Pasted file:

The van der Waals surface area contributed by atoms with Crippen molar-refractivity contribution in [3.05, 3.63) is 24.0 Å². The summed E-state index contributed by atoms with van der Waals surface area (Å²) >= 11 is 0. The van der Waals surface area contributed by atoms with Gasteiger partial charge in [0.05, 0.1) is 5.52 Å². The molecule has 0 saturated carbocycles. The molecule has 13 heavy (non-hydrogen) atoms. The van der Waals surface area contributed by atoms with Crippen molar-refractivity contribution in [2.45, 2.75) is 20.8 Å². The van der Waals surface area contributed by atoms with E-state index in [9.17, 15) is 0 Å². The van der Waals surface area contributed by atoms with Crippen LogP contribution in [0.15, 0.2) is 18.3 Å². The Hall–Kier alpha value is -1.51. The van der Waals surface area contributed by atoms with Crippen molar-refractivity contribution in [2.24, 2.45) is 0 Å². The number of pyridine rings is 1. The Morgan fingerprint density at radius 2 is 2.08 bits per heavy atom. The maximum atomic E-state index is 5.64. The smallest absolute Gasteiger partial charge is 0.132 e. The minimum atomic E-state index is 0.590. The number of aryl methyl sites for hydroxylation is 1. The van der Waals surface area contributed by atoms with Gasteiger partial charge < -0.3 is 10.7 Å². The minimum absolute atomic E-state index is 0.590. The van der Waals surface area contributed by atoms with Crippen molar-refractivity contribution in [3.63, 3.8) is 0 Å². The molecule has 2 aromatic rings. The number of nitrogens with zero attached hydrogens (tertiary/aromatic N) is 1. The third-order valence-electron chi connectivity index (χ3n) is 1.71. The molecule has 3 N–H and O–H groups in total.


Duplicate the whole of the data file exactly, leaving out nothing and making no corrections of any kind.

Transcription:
The van der Waals surface area contributed by atoms with Crippen molar-refractivity contribution in [3.05, 3.63) is 24.0 Å². The summed E-state index contributed by atoms with van der Waals surface area (Å²) >= 11 is 0. The van der Waals surface area contributed by atoms with Gasteiger partial charge in [0.05, 0.1) is 5.52 Å². The molecule has 0 saturated carbocycles. The molecule has 13 heavy (non-hydrogen) atoms. The van der Waals surface area contributed by atoms with Crippen molar-refractivity contribution in [2.45, 2.75) is 20.8 Å². The van der Waals surface area contributed by atoms with E-state index in [9.17, 15) is 0 Å². The van der Waals surface area contributed by atoms with Crippen LogP contribution in [0.15, 0.2) is 18.3 Å². The Hall–Kier alpha value is -1.51. The van der Waals surface area contributed by atoms with Crippen molar-refractivity contribution in [2.24, 2.45) is 0 Å². The number of pyridine rings is 1. The Morgan fingerprint density at radius 2 is 2.08 bits per heavy atom. The maximum atomic E-state index is 5.64. The smallest absolute Gasteiger partial charge is 0.132 e. The minimum atomic E-state index is 0.590. The number of aryl methyl sites for hydroxylation is 1. The van der Waals surface area contributed by atoms with Gasteiger partial charge < -0.3 is 10.7 Å². The minimum absolute atomic E-state index is 0.590. The van der Waals surface area contributed by atoms with Crippen molar-refractivity contribution in [3.63, 3.8) is 0 Å². The molecule has 2 aromatic rings. The number of nitrogens with zero attached hydrogens (tertiary/aromatic N) is 1. The third-order valence-electron chi connectivity index (χ3n) is 1.71. The molecule has 3 N–H and O–H groups in total.